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MANNIN: IMMIGRATION - BRITAIN AND IRELAND CAN LEARN FROM THE WAY MANN COPED

When Manx nationalists cautioned about high levels of inward migration two decades ago they came in for sustained vilification. More restrained commentators labelled them xenophobic. Others were less bridled with their criticisms and a gathering of nationalists at Hango Hill for the Illiam Dhone commemoration some years ago, where the issue of

Cathal Ó Luain pour Celtic League le 14/06/07 17:24

When Manx nationalists cautioned about high levels of inward migration two decades ago they came in for sustained vilification.

More restrained commentators labelled them xenophobic. Others were less bridled with their criticisms and a gathering of nationalists at Hango Hill for the Illiam Dhone commemoration some years ago, where the issue of inward migration and soaring property prices was raised, were labelled "windswept racists".

However, whilst there was concern articulated in the Isle of Man it never spilled over into intolerance and individuals moving to the Island were not attacked or abused in the way that immigrants into the adjacent Islands have been.

These days if you want to find 'racism or xenophobia" you don't have to look much further than the United Kingdom Home Office which has, paradoxically under a Labour government, become the best 'recruiting sergeant' for the far right for decades with its attitude towards and stigmatisation of immigrants.

In Ireland also senior politicians now voice unease at levels of immigration which are now said to be running at 10%. (See also Celtic News No. 2218 RATE OF IMMIGRATION CANNOT CONTINUE SAYS AHERN - May 2007) In Britain it is still in single figures.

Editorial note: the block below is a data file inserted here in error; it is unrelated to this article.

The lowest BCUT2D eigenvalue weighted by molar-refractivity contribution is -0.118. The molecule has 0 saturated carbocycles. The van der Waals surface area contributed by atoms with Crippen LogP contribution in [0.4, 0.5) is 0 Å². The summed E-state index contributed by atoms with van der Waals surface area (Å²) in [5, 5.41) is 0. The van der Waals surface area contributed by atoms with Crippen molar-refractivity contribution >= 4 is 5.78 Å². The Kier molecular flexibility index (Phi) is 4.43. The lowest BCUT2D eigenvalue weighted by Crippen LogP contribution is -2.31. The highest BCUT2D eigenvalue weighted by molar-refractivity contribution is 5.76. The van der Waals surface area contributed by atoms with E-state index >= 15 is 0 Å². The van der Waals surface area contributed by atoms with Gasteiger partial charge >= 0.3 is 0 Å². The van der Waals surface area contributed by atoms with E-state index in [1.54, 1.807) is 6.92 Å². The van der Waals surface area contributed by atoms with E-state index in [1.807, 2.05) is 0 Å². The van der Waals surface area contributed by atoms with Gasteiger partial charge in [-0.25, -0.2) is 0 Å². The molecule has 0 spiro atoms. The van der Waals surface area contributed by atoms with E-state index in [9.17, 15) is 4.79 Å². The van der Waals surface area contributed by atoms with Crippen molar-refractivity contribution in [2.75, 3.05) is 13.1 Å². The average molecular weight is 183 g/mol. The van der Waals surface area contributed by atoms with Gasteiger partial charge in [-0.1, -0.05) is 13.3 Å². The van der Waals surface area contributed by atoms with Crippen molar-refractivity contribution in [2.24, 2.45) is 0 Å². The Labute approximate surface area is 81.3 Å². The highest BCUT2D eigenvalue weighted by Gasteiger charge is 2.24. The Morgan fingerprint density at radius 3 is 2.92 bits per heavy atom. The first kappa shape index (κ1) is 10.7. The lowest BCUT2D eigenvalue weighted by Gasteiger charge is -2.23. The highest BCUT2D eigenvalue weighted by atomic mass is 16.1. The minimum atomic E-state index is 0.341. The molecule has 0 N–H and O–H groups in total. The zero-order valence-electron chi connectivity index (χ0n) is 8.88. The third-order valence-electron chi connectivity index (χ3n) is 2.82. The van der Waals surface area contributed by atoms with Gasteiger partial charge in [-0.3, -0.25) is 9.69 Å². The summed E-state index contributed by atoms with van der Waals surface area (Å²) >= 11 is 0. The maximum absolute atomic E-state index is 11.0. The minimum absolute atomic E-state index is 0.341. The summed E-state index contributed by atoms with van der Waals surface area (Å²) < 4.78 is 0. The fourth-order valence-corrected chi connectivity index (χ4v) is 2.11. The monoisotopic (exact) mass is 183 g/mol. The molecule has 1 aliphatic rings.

In retrospect the indigenous Manx population coped with the level of immigration to their island quite well. Ironically, the voices now most often raised against levels of migration from Eastern Europe or further afield are those who came here themselves as immigrants over the past three decades. It would be a pity if the legacy of Mann's door policy was that it encouraged those with racist attitudes to move here.

Meanwhile, with Britain and Ireland showing a less welcoming face to potential migrants where does that leave the Isle of Man? Its government seems to still have an open door policy!

J B Moffatt Director of Information Celtic League

13/05/07

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The Celtic League has branches in the six Celtic Countries. It works to promote cooperation between these countries and campaigns on a broad range of political, cultural and environmental matters. It highlights human rights abuse, monitors all military activity and focuses on socio-economic issues. TEL (UK) 01624 877918 MOBILE (UK)07624 491609 (voir le site)
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